Canadian government raises concerns about sex behind the wheel in driverless cars

Federal officials who are working on regulations for self-driving cars have provided the new transport minister with briefing notes that highlight their safety concerns – including the fact that users might be too busy having sex to keep an eye on the road.

In briefing notes compiled for Minister Marc Garneau, officials noted human driver distraction as a critical issue, citing videos of drivers reading the newspaper and brushing their teeth in Tesla semi-autonomous cars like the Models S and X.

According to the Canadian Press one expert, Barrie Kirk of the Canadian Automated Vehicles Centre of Excellence, stated: “I am predicting that, once computers are doing the driving, there will be a lot more sex in cars. That’s one of several things people will do which will inhibit their ability to respond quickly when the computer says to the human, ‘Take over.'”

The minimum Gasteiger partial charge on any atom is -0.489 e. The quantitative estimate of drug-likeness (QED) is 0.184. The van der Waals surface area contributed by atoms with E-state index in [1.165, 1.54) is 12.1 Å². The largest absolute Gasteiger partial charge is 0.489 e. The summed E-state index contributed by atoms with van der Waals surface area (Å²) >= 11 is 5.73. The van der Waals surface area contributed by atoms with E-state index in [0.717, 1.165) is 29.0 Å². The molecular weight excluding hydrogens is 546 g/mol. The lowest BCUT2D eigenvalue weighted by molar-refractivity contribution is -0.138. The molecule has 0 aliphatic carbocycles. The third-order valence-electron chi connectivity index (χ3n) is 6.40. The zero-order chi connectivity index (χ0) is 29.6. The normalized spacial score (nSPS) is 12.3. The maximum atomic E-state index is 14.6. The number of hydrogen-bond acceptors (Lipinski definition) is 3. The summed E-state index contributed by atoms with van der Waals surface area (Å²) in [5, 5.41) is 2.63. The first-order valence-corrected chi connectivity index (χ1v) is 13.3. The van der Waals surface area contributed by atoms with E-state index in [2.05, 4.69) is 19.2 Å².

The Teslas, of course, are not fully self-driving. The cars are able to self-park and autonomously drive on the highway, but Tesla generally suggests keeping a few fingers on the steering wheel at all times. To some officials, this is part of the issue.

“Drivers tend to overestimate the performance of automation and will naturally turn their focus away from the road when they turn on their auto-pilot,” said one briefing note.

The province of Ontario set out some regulations for self-driving cars in January, stating that autonomous cars would need an expert in self-driving cars in the driver’s seat with their undistracted attention on the road. Semi-autonomous cars, however, do not fall under the regulations and are instead governed under regulations that cover technologies like brake assist and self-parallel parking.

Last month’s federal budget included funds for Transport Canada to develop regulations on automated vehicle design, of which one early element would appear to be a failsafe mechanism that can “respond to situations when the driver is not available.”

Federal officials have also suggested the use of a black box much like those used in commercial airplanes. These regulations may be somewhat premature, however, as the officials themselves state in the briefing notes that truly self-driving cars are “still a few years away.”

Related reading: What happens after self-driving cars come to Canada?

[source]Toronto Sun via The Canadian Press[/source]

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